The Chinese are nervous about their “system” and they have moved to their study of Judaism gradually.  When they became “capitalists” it didn’t work as they imagined, and after considerable study they concluded that “religion” was necessary.  So churches.  That wasn’t good enough either, so more study, concluding that the Jews were the only ones who had it right.  Now Talmud scholars go to China and teach…in Hebrew (reminds me of Yiddish jokes of my childhood, usually set in kosher delis).  Dare I say I suspect they may be right?

That’s one strand of useful analysis.  The other has to do with freedom and creativity and entrepreneurship.  Tyrannies, especially totalitarian ones, stifle creativity.  Modern tyrants, the smart ones anyway, figured this out.  There are various “solutions”:  steal from the creative peoples (USSR did this pretty well, Chinese seem to be emulating), buy creative people wherever they may be, create little zones of freedom within the tyranny, etc.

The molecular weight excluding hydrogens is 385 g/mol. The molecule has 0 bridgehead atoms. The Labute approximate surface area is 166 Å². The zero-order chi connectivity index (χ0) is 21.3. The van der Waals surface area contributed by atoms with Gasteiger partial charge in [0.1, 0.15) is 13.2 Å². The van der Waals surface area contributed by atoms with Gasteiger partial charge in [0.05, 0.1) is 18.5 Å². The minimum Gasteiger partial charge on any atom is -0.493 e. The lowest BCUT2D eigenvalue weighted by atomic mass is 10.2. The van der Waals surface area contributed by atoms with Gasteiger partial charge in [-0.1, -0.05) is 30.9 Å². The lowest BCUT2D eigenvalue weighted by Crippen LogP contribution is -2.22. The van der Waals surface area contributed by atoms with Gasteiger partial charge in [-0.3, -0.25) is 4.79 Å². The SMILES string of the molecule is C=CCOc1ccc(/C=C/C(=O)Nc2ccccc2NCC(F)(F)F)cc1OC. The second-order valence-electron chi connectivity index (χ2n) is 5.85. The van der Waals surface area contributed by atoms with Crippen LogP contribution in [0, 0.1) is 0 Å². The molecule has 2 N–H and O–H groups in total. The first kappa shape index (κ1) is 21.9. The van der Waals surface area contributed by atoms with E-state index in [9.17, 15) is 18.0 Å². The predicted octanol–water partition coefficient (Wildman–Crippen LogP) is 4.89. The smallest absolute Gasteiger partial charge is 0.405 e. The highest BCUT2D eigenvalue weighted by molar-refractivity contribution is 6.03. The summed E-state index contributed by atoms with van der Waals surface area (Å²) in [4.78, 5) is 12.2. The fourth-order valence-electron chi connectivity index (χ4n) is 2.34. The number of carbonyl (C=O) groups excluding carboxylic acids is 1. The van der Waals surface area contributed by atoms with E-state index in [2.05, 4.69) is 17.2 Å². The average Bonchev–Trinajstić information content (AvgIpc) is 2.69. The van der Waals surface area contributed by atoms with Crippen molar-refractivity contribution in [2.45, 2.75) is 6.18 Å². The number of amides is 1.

But freedom doesn’t “fit” in little zones, and doesn’t work well if applied halfheartedly, as tyrants must, less they become threatened.  Gorbachev tried to yield some political freedom while keeping economic stranglehold, and it failed.  Chinese now trying the reverse, giving economic freedom but keeping political control, and it will also fail.  The only way to successfully “control” freedom is via deeply embedded values, including religion.

I have discussed this at some length with a handful of friendly tyrants and they certainly get it.  Now and then one or another of them actually took a chance and got out of the way…but that is very rare.

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